Rational Expressions, Part 2
Episode 29 of Algebra I

Rational Expressions, Part 2
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Rational Expressions, Part 1
Episode 28 of Algebra I
When one polynomial is divided by another, the result is called a rational function because it is the ratio of two polynomials. These functions play an important role in algebra. Learn how to add and subtract rational functions by first finding their common divisor.
Graphing Rational Functions, Part 1
Episode 30 of Algebra I
Examine the distinctive graphs formed by rational functions, which may form vertical or horizontal curves that aren't even connected on a graph. Learn to identify the intercepts and the vertical and horizontal asymptotes of these fascinating curves.
Graphing Rational Functions, Part 2
Episode 31 of Algebra I
Sketch the graphs of several rational functions by first calculating the vertical and horizontal asymptotes, the x and y intercepts, and then plotting several points in the function. In the final exercise, you must simplify the expression in order to extract the needed information.
Variables and Algebraic Expressions
Episode 4 of Algebra I
Advance to the next level of problem solving by using variables as the building blocks to create algebraic expressions, which are combinations of mathematical symbols that might include numbers, variables, and operation symbols. Also learn some tricks for translating the language of problems (phrases in English) into the language of…
Operations and Expressions
Episode 5 of Algebra I
Discover that by following basic rules on how to treat coefficients and exponents, you can reduce very complicated algebraic expressions to much simpler ones. You start by using the commutative property of multiplication to rearrange the terms of an expression, making combining them relatively easy.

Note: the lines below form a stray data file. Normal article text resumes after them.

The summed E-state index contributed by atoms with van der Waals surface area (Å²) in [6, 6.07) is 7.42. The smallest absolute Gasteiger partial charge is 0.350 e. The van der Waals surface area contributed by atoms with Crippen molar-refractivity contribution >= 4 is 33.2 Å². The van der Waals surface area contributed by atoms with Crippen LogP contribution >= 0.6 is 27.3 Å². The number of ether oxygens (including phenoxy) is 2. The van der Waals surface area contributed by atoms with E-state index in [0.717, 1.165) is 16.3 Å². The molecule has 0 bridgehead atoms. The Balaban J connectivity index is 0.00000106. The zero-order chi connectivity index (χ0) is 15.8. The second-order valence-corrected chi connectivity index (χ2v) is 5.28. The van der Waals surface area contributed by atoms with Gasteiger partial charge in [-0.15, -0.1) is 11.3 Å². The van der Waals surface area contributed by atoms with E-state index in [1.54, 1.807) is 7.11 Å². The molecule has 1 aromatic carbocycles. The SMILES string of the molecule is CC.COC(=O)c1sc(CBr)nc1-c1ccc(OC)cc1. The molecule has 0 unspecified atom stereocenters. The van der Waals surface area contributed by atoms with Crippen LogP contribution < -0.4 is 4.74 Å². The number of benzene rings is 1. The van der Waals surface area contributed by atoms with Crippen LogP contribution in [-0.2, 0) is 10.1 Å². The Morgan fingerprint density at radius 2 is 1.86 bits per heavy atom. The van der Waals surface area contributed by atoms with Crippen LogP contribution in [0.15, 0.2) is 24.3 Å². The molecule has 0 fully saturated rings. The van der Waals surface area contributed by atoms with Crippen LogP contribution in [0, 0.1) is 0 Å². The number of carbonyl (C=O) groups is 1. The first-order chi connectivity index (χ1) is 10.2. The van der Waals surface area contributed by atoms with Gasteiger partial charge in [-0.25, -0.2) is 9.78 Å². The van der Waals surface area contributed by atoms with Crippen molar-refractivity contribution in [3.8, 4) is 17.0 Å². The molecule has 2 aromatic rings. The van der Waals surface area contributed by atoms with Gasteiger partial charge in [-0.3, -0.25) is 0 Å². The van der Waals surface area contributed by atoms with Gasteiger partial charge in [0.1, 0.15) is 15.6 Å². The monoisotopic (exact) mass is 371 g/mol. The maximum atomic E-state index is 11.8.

Radical Expressions
Episode 32 of Algebra I
Anytime you see a root symbol - for example, the symbol for a square root - then you're dealing with what mathematicians call a radical. Learn how to simplify radical expressions and perform operations on them, such as multiplication, division, addition, and subtraction, as well as combinations of these operations.
Solving Linear Equations, Part 1
Episode 7 of Algebra I
In this lesson, work through simple one- and two-step linear equations, learning how to isolate the variable by different operations. Professor Sellers also presents a word problem involving a two-step equation and gives tips for how to solve it.
Solving Linear Equations, Part 2
Episode 8 of Algebra I
Investigating more complicated examples of linear equations, learn that linear equations fall into three categories. First, the equation might have exactly one solution. Second, it might have no solutions at all. Third, it might be an identity, which means every number is a solution.
Graphing Linear Equations, Part 1
Episode 10 of Algebra I
Use what you've learned about slope to graph linear equations in the slope-intercept form, y = mx + b, where m is the slope, and b is the y intercept. Experiment with examples in which you calculate the equation from a graph and from a table of pairs of points.
Graphing Linear Equations, Part 2
Episode 11 of Algebra I
A more versatile approach to writing the equation of a line is the point-slope form, in which only two points are required, and neither needs to intercept the y axis. Work through several examples and become comfortable determining the equation using the line and the line using the equation.
Systems of Linear Equations, Part 1
Episode 15 of Algebra I
When two lines intersect, they form a system of linear equations. Discover two methods for finding a solution to such a system: by graphing and by substitution. Then try out a real-world example, involving a farmer who wants to plant different crops in different proportions.
Systems of Linear Equations, Part 2
Episode 16 of Algebra I
Expand your tools for solving systems of linear equations by exploring the method of solving by elimination. This technique allows you to eliminate one variable by performing addition, subtraction, or multiplication on both sides of an equation, allowing a straightforward solution for the remaining variable.